The next pair of ships slated for the Navy and the Pentagon’s test program for autonomous ships are under construction on the Gulf Coast and set to join the service next year, defense officials told reporters on Tuesday.
The Navy’s two new Ghost Fleet Overlord surface ships will join two existing hulls developed by the Pentagon’s Strategic Capabilities Office as part of the service’s testing regime for its emerging Large Unmanned Surface Vehicle (LUSV) concept, Capt. Pete Small, Navy Program Manager for USVs, told reporters on Tuesday.
“They will both be launched and go through a test and trial period in [Fiscal Year] 2022 in such that by the end of FY 22, we will have transitioned both of the first two vessels from SCO to the Navy, and we will have taken delivery of the two additional Navy-funded Overlord prototypes from new construction delivery and have four in inventory by the end of 22,” Small said.
Small did not disclose the industry teams working on the ships when asked by USNI News. However, SCO contracted with Gibbs & Cox and L3 ASV Global in 2018 to convert the first two Overlord ships from existing commercial ships to the autonomous prototypes. USNI News understands the industry team for the two new Navy Overlord hulls are the same as the first two SCO ships.
A request for the cost of the two Navy Overlord hulls was acknowledged by a Pentagon spokesman, but USNI News did not immediately receive a reply.
All four ships are based on Offshore Support Vessels built for the oil and gas industry and have been modified to be operated remotely from a ground control station on shore, Small said.
The first two ships, “were already designed for low manning and had a high degree of digital control already incorporated into the commercial design,” he said.
“A lot of the work has been focused on connecting the threads of digital control to the autonomy and command and control infrastructure.”
In an undated photo released on Tuesday, both SCO ships – Ranger and Nomad—were seen with an extensive array of communications links and sensors to link the vessels with the California–based unmanned control station.
In May, Nomad completed the trip to Point Loma, Calif., after leaving its home base in Mobile, Ala., traveling 4,421 nautical miles. The ship was able to do the majority of the transit autonomously, operating under manned control when passing through the Panama Canal. The rest of the trip was directed by the SCO and the Navy from California.
“The command and control systems were able to provide a mission plan, which consists of a scheme of maneuver and the system calculates the course in speed to complete those missions. The system reacts to the contact that it encounters along the way and replans and reprioritizes how to achieve those objectives,” Luis Molina, the deputy director of SCO, told reporters.
The reliability of the ships’ hull, mechanical and engineering systems was also tested as part of Ranger’s and Nomad’s transits.
Molina said Nomad engines lasted the entire transit with no issues.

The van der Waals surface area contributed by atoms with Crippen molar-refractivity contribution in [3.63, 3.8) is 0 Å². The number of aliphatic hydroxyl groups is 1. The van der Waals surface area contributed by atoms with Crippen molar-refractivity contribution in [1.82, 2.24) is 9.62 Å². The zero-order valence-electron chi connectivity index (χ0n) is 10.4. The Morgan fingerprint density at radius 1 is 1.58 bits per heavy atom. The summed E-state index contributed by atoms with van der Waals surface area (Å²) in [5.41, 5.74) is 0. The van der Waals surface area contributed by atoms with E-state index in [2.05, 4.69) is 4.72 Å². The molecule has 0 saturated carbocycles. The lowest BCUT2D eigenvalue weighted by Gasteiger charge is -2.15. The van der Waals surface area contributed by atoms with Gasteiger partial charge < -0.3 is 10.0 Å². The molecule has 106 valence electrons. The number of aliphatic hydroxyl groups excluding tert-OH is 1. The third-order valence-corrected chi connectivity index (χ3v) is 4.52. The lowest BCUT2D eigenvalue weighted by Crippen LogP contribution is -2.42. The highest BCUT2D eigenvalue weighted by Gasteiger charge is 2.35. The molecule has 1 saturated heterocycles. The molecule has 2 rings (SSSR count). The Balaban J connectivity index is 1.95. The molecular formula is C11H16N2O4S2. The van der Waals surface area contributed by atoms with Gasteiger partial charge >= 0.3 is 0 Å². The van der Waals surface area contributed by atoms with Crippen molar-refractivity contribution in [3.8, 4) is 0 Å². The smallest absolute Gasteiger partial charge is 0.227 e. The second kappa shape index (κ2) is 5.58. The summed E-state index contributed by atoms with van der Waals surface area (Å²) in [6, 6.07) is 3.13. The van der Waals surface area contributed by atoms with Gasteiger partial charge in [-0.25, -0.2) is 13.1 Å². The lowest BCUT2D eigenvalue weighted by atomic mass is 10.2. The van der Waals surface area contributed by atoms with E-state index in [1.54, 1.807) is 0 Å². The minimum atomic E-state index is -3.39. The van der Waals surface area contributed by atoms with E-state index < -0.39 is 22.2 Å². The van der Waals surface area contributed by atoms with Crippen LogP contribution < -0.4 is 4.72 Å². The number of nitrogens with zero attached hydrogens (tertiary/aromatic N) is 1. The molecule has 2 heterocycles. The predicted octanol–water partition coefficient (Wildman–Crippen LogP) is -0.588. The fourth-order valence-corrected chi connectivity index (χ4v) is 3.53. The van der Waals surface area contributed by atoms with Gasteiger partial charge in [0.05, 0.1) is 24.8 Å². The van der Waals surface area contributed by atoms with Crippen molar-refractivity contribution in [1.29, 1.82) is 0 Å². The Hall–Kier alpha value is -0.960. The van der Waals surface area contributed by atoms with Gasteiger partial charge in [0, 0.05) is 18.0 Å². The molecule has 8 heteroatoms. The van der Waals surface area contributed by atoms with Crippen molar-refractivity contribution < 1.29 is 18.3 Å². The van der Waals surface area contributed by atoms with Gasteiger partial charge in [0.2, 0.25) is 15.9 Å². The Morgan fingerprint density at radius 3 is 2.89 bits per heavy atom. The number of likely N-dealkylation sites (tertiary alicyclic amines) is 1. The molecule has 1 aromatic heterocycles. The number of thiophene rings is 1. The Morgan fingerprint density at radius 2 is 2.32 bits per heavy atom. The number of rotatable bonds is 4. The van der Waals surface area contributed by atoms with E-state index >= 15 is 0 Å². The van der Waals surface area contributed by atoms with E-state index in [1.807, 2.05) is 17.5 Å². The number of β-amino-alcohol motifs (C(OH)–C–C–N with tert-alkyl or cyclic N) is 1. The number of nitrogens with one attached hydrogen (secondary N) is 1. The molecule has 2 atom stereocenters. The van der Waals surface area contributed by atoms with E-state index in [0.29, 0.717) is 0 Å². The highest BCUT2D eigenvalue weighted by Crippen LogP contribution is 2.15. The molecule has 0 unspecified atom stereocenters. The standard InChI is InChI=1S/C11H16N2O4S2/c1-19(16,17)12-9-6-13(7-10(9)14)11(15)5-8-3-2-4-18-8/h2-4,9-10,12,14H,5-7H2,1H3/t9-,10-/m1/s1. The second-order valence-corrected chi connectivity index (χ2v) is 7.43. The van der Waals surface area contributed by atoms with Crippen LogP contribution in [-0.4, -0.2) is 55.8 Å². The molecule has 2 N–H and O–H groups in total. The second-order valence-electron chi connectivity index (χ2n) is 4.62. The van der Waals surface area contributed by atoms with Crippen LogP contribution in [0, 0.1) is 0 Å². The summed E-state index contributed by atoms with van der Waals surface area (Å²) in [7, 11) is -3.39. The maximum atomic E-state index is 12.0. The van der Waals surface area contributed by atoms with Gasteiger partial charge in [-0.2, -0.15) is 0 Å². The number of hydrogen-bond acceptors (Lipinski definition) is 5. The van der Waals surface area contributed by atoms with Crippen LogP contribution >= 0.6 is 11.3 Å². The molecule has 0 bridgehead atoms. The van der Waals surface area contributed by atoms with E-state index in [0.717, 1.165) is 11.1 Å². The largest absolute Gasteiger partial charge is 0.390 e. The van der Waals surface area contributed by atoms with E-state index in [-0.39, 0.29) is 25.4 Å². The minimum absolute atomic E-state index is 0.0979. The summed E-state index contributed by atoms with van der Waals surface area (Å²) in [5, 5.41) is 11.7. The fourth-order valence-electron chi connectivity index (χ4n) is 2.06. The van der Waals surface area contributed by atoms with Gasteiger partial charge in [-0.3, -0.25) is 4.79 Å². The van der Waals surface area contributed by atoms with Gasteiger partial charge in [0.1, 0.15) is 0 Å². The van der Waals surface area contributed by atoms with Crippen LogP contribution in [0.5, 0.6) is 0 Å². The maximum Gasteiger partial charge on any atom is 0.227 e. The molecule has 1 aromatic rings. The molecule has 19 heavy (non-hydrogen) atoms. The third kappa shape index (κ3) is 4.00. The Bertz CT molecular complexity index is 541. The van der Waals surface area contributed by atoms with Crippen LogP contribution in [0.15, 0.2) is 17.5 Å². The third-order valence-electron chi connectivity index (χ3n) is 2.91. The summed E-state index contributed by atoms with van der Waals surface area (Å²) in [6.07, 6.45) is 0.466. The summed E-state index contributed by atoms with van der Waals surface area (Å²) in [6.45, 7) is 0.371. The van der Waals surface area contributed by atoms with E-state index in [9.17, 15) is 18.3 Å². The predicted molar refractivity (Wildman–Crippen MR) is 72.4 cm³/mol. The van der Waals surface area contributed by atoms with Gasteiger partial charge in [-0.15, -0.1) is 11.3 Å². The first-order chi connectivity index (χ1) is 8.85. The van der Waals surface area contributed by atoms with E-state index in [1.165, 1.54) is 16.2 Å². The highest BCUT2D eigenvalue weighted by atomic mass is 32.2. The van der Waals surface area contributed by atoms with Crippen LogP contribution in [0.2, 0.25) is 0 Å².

“Part of the demonstration and operations that we’re doing is proving out the modifications that we’ve done and stressing those systems to build that operator trust,” he said.
Endurance will be key for LUSVs that are being positioned to operate in the Western Pacific.
“The Navy’s CONOPs for larger unmanned surface vessels are far forward. That inherently brings an endurance requirement to get on station and remain on station for useful periods of time and size as required to deliver that endurance which is … tied to reliability in HM&E complexity,” Small said.
Compatibility with existing systems on manned ships is also part of the LUSV concept.
“The intent for the Navy’s USV plans are to incorporate government furnished command and control systems, which don’t necessarily want to be miniaturized specifically for unmanned operations and want to be fleet interoperable with manned combatants,” Small said.
Eventually, the Navy wants to arm LUSVs with vertical launch cells to act as magazines for manned ships, while sailors will control the targeting and firing decisions from other ships or shore stations.
Molina said the hulls need to, “accommodate government-furnished command and control and C4I and potentially weapons systems… We have worked extensively in this program to outfit these ships with excess margin and capacity to accommodate those payloads and also in modifying the shipboard deck structures to enable rapid integration of adoptable payloads in a modular sense. From a physical modularity standpoint and from an architecture modularity standpoint, we think that we have developed a very good test bed for future capabilities.”
SCO and the Navy will continue testing concepts on Ranger and Nomad until SCO turns the ships over to the service’s Surface Development Squadron in January, USNI News understands.
SURFDEVRON, the Navy’s surface experimentation unit, also operates two Sea Hunter medium USVs, the Zumwalt-class destroyers, early Littoral Combat Ships and other unmanned assets.
Last year, the Navy awarded $47 million in study contracts to Austal USA, Huntington Ingalls Industries, Fincantieri Marinette, Bollinger Shipyards, Lockheed Martin and Gibbs & Cox to develop LUSV designs.